The Foreign Secretary Boris Johnson has unveiled an ambitious plan [22 June] to bring together all of the Government’s international oceans work under a single strategy for the first time.
The Government will agree and implement a new international oceans strategy, under the aegis of the FCO, that will cover work from departments including Defra, BEIS, DfT and DIT. The strategy will be developed over the coming months.
Foreign Secretary Boris Johnson on a visit to the UK’s National Oceanography Centre in Southampton. Source: National Oceanography Centre
Responding to the recommendation from the Government Chief Scientific Adviser to develop a more strategic approach to marine and maritime policy, it will provide a blueprint for international action by HMG towards the oceans that supports the long-term prosperity of the UK and the long-term health of the marine environment.
Speaking on a visit to the National Oceanography Centre (NOC), the Foreign Secretary said, “Britain has a proud and ancient maritime history, but our commitment to the oceans must be enshrined in our future. Today in Southampton I’ve heard from world-leading UK experts on marine protection, and what more the UK can do to help.”
“We need to energise international ocean governance to protect the world’s seas and their ecosystems, to keep our people and goods safe, and to support sustainable economic growth, as well as to deliver our ambitious environmental commitments. Using expertise from across government, Britain will stay at the leading edge of international marine excellence.”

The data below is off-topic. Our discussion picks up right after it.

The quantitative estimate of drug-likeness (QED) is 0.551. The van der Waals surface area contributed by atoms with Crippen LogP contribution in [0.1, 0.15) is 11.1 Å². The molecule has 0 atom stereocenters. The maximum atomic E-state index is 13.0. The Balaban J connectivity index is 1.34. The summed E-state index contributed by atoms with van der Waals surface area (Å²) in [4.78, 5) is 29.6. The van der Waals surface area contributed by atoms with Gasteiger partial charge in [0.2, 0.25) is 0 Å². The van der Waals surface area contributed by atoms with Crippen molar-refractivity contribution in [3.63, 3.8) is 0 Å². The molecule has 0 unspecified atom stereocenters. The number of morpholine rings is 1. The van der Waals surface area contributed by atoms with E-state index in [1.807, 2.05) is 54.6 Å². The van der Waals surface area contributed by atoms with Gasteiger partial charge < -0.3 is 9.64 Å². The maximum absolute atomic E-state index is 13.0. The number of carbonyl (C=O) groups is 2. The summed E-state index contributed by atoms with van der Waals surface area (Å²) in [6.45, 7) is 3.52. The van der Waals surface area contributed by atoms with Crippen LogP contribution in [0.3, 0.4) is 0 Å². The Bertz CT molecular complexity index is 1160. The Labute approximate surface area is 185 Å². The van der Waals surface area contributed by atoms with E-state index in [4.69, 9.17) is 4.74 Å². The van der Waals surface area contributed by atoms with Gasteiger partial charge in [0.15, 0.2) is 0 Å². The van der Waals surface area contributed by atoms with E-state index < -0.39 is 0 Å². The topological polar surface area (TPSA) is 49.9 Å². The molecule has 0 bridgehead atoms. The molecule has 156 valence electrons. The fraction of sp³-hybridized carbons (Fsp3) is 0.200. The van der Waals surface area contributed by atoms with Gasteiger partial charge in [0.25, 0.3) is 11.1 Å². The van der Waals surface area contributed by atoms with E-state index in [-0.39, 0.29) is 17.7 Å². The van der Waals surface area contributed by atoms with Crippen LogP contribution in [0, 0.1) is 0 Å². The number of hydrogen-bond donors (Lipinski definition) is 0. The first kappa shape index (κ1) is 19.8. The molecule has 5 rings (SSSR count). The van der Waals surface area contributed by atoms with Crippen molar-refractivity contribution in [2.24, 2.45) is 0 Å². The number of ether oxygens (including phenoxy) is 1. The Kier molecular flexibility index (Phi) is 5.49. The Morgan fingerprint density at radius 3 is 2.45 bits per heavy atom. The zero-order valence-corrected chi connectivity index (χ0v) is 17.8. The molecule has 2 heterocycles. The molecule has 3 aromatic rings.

The Foreign Secretary met scientists on Friday (22 June) working on FCO-funded marine protection programmes, including the flagship Blue Belt programme, which will protect over four million square kilometres of British waters by 2020.
The Foreign Secretary’s visit builds on commitments made during the Commonwealth Heads of Government Meeting (CHOGM) in London in April, where the FCO announced additional funding for the Commonwealth Marine Economies Programme and a number of Government commitments to reduce the amount of plastic waste entering the oceans.
NOC, Executive Director, Professor Ed Hill, commented “I am delighted that the National Oceanography Centre was able to host the Foreign Secretary today and be able to demonstrate at first hand the importance science and technology will have in underpinning all dimensions of the new international oceans strategy.”